Nutritional Awareness Does Not Equal Change

October 13, 2011, by , Posted in Blog,Uncategorized, 0 Comment

In a recent Harris poll approximately three-quarter of U.S.
adults are aware of nutritional facts and how to manage a diet. Alternatively,
nutritional awareness is not translating into dietary change for most
generations.

o    Awareness of key nutritional facts is high. At least three-quarters of all U.S. adults
place importance on fresh (89%), fiber (81%), whole grains (81%), fat content
(80%), portion size (79%), calories (77%) and saturated fat (76%) when making
food and beverage purchases. However, more specialized nutritional items are
rated much lower with 33% and 20% rating gluten and vegan as important,
respectively;

o    Awareness of how to manage a diet is also high. At least seven out of 10 of all
U.S. adults place importance on consumption of protein (83%), fat (81%), whole
grains (81%), calories (80%), saturated fat (79%), sugar (76%), cholesterol
(75%), carbohydrates (74%), and sodium (73%) when thinking of how they manage
their diet and/or weight. Hydrogenated oils were rated the lowest in importance
at 67%;

o    Sugar and salt drive dietary behavioral change. Over half of U.S. adults (57%)
place some type of monitor or restriction on their diet. Sugar and salt are the
top two restricted items, with 34% and 32% restricting salt and sugar,
respectively;

o    Local is in, but organic lags behind. When asked about broader food-related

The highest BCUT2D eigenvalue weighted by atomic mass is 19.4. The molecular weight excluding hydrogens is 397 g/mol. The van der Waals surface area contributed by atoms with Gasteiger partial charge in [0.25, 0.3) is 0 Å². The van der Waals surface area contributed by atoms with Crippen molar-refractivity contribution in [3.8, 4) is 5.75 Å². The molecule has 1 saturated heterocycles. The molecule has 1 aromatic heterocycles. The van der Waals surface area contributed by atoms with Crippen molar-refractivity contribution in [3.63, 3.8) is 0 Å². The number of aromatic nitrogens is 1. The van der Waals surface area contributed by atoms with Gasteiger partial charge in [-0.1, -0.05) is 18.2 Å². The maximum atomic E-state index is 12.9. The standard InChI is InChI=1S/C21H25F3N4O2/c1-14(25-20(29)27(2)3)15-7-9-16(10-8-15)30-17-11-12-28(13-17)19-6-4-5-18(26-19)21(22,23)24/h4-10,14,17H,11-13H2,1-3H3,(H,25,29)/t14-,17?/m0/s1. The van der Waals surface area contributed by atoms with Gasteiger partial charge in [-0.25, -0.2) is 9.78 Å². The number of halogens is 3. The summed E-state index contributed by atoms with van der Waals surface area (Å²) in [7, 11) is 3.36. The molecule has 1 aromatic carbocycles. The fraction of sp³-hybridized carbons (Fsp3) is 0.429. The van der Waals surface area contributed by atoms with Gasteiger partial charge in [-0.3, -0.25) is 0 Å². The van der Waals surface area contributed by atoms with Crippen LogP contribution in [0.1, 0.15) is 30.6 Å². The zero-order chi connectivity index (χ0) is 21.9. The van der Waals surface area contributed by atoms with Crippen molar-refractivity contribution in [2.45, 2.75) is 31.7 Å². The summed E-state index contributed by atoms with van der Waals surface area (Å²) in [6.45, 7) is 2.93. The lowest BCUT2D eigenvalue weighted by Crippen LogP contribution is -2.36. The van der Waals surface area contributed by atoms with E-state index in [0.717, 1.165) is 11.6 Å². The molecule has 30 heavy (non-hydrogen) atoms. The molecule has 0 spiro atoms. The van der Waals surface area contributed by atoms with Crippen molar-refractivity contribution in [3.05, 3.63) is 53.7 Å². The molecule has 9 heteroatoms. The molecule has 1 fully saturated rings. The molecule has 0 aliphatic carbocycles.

issues, 71% of U.S. adults rate locally-sourced produce as important when
thinking about where their food comes from. Comparatively, only 42% rate
organic as important;

o    Matures lead all age groups in diet changes. Three quarters (76%) of Matures
have a diet restriction, as compared to 58% of Baby Boomers (aged 47-65), 50%
of Generation X (aged 35-46), and 51% of Echo Boomers (aged 18-34). Matures are
also more likely to curb their salt or sugar intake than any other generational
group; and,

o    Nutrition Awareness is not translating into dietary change for most generations. Among those who rate sugar or salt as important when managing their diet/weight, less than half of these U.S. adults actually restrict their sugar (42%) or salt
(47%) intake. The action/awareness gap is even more pronounced when comparing
the youngest and oldest generations, where 32% and 31% of Echo Boomers restrict
their sugar or salt intake respectively, compared to 67% and 61% of Matures who
do.

So What?

The high levels of awareness indicate that the nutritional
initiatives in recent years, such as revisions to food labels and increased
interest in obesity programs, seem to be effective in creating a health-conscious
public; however, transforming awareness into healthy habits is the next step.
As noted in a previous Harris Poll
“knowledge alone, while important, is not enough to change behavior,”
and the current data reinforces this issue.

The challenge is how to begin this change while respecting your
organizational culture and working within you budgetary constraints. WE CAN
HELP!

Visionary Health provides strategic consulting for the design,
implementation and refinement of health benefit and wellness initiatives.
Beginning with an assessment an findings from you existing infrastructure,
Visionary Health helps create a comprehensive system to support and manage
employee’s health at all levels.

See the full poll results at

http://www.reuters.com/article/2011/04/27/idUS243990+27-Apr-2011+PRN20110427